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Nobody I knew had a valve spring compressor that I could borrow, so a friend of mine slapped one together out of some stuff he had laying around. Unistrut, 2-6" long 1/2" nipples, 1-1/2" close nipple, 1-1/2" 90, 1/4" allthread, and a bolt to attach the unistrut. Used it tonight to remove all of the valve spring keepers on #2 Cub. Just gotta pull the valves, lap the valves, clean everything up, put the head back on and get everything adjusted out. Plan on flushing the cooling system, replacing all of the wiring, lubing up everything on the engine and then giving her a try. It worked best is the motor was rolled over until the valve you were pulling was in the fully open position. Gave more room to work. Placed paper towels in the openings at the base of the tappets in case a keeper was dropped and used a screwdriver with a magnetic tip to get the keepers out after they were popped off
That homemade tool looks like it would work perfect for Cub valves.
Aim Low, Acheive Your Goals.
It doesn't look like much, but it worked perfect. Best part? About 15 minutes to put together and less than $5 in parts.
Nothing wrong with a homemade tool that works! Way to use you head.
Guiena, 1951 Farmall Cub; Jumping Willy, 1949 Farmall Cub.
"More gold has been mined from the thoughts of men than has been taken from the earth." -- Napoleon Hill
That's pretty awesome. I spent $20 bucks on one - the first fork broke - took it back, the next one worked but just barely. I'll be making one of these soon.
Thanks again, Ken
Pleasant View Farm - Est. 1799
My Restoration Project - FCUB '48 - Rex
"Life's tough.It's even tougher if you're stupid."
- John Wayne
" We hang petty thieves and appoint the great ones to public office."
I have all the parts including the uni-strut. I just haven't got a clue how to put it together, or how to operate it. Some of us are not mechanics, but trying to learn. Any help on that score would be really appreciated. I don't think it would take long to make at all .. once one knew the dimensions. Did you come up with any problems that would require an improvement?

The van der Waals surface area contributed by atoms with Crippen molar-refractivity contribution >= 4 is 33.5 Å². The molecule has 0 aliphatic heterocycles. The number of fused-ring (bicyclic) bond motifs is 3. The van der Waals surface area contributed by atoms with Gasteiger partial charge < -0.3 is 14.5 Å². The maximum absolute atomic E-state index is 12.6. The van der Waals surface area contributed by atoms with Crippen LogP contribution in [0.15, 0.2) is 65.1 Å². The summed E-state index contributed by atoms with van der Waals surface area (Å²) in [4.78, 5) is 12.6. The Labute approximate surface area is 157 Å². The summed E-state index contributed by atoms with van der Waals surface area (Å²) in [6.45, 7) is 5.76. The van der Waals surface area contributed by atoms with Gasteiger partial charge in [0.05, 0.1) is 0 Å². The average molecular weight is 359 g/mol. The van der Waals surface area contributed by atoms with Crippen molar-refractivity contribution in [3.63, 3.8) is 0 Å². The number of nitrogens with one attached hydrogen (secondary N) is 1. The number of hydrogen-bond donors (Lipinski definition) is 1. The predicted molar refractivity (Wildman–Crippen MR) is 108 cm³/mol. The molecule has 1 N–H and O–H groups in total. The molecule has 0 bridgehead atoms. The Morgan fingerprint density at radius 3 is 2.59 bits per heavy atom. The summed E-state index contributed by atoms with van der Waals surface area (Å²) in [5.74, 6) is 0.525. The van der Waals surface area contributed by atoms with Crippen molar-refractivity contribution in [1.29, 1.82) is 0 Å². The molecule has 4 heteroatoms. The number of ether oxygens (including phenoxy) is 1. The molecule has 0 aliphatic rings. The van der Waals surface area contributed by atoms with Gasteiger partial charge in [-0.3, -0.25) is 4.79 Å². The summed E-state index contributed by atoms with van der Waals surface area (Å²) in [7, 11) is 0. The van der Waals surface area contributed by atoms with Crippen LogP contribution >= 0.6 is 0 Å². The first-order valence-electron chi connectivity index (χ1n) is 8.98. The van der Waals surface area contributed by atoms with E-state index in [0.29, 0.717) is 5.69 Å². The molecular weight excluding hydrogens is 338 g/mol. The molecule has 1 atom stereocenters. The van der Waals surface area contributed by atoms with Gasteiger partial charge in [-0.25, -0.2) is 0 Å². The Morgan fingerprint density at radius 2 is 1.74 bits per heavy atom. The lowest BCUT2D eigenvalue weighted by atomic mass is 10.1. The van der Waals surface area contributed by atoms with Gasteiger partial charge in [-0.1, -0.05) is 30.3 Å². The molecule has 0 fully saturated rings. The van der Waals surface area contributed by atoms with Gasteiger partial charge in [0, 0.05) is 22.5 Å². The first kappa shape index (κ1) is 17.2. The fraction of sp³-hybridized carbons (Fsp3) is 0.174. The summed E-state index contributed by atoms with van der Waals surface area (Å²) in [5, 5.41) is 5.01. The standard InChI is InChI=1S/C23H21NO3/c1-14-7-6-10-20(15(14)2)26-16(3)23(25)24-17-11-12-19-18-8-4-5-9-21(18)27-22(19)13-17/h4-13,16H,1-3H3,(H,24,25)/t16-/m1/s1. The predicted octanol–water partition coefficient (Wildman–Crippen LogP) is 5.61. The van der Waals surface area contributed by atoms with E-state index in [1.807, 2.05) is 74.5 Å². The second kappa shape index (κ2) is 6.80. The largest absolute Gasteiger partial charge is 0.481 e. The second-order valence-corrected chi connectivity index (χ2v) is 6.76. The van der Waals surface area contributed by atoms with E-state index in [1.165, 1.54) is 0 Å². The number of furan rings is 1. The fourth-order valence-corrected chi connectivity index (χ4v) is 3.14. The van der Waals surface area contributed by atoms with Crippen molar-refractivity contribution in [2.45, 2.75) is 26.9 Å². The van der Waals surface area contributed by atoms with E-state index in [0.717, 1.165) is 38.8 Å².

This thing has one moving part attached to a threaded rod with a nut. Surely a person that can build a log splitter can figure out how to make that work! If not, I bet if you tighten the nut, the distance between the jaws (open side of the "C") gets smaller. Close nipple (really short threaded pipe) sets on the valve after you take off the engine head. Unistrut with notch goes on spring end of valve. Then tighten the nut to compress the spring and let the keepers fall into the oil pan
Must not of had your coffee yet if you're stumped on this.
I didn't have a problem getting the keepers off, but I saw I was going to have a problem putting them back on, so I got him to notch out the bottom front of the unistrut to give me more access. It could be notched a little more, but we didn't want to weaken it too much. I used it last night to put some back on and it worked ok. Little hard to get to, but I don't know if store bought compressor would be any better. This is my first time working on valves. It uses 1/4" allthread and about the same size bolt. You can go by the pics to see where to drill them. It doesn't have to be exact.
I wonder if it would work better with the unistrut flipped the other side up. The nut on the allthread would no longer hold itself without some rework.
If I remember correctly, Jim, there wouldn't be room. I believe that, when compressed, the bottom of the spring is about even with the top of the opening of the tappet chamber. It would be nice it it would. Lot easier to see that way. I'll have to look at it to be sure. All you'd have to do is loosen the bolt and flip the unistrut to use it that way. I'll let you know later tonight.
That and my head being elsewhere. I got it now....
Came across this pic that would give a good example of why the unistrut can't be flipped. This is a straight on view I took when getting some measurements. The valve on the right is fully down, while the one on the left is in the up position, but not fully. With anything above the pressing surface of the clamp you would hit the block. A better idea would be to weld a piece of rod bent in a dog-leg fashion to clear the block and weld just the part of the unistrut that is cut back to the working end of the rod. Cut the unistrut just ahead of the allthread and weld on the rod. It'd give better view, better side to side adjustment and allow you to compress the spring just a touch more to help with keeper installation. That being said, it works well enough as is that I'm not gonna change it.
P.S. I do use the crank handle while working on the valves. Easy to do standing at the side of the tractor while working on the valves. I turn the handle until the valve I'm going to pull is in the up position, then I put the clamp on and turn the handle again to lower the tappet. Gives more clearance as well as partially compressing the spring for you. Not necessary, just how I happened to do it.
15 posts • Page 1 of 1
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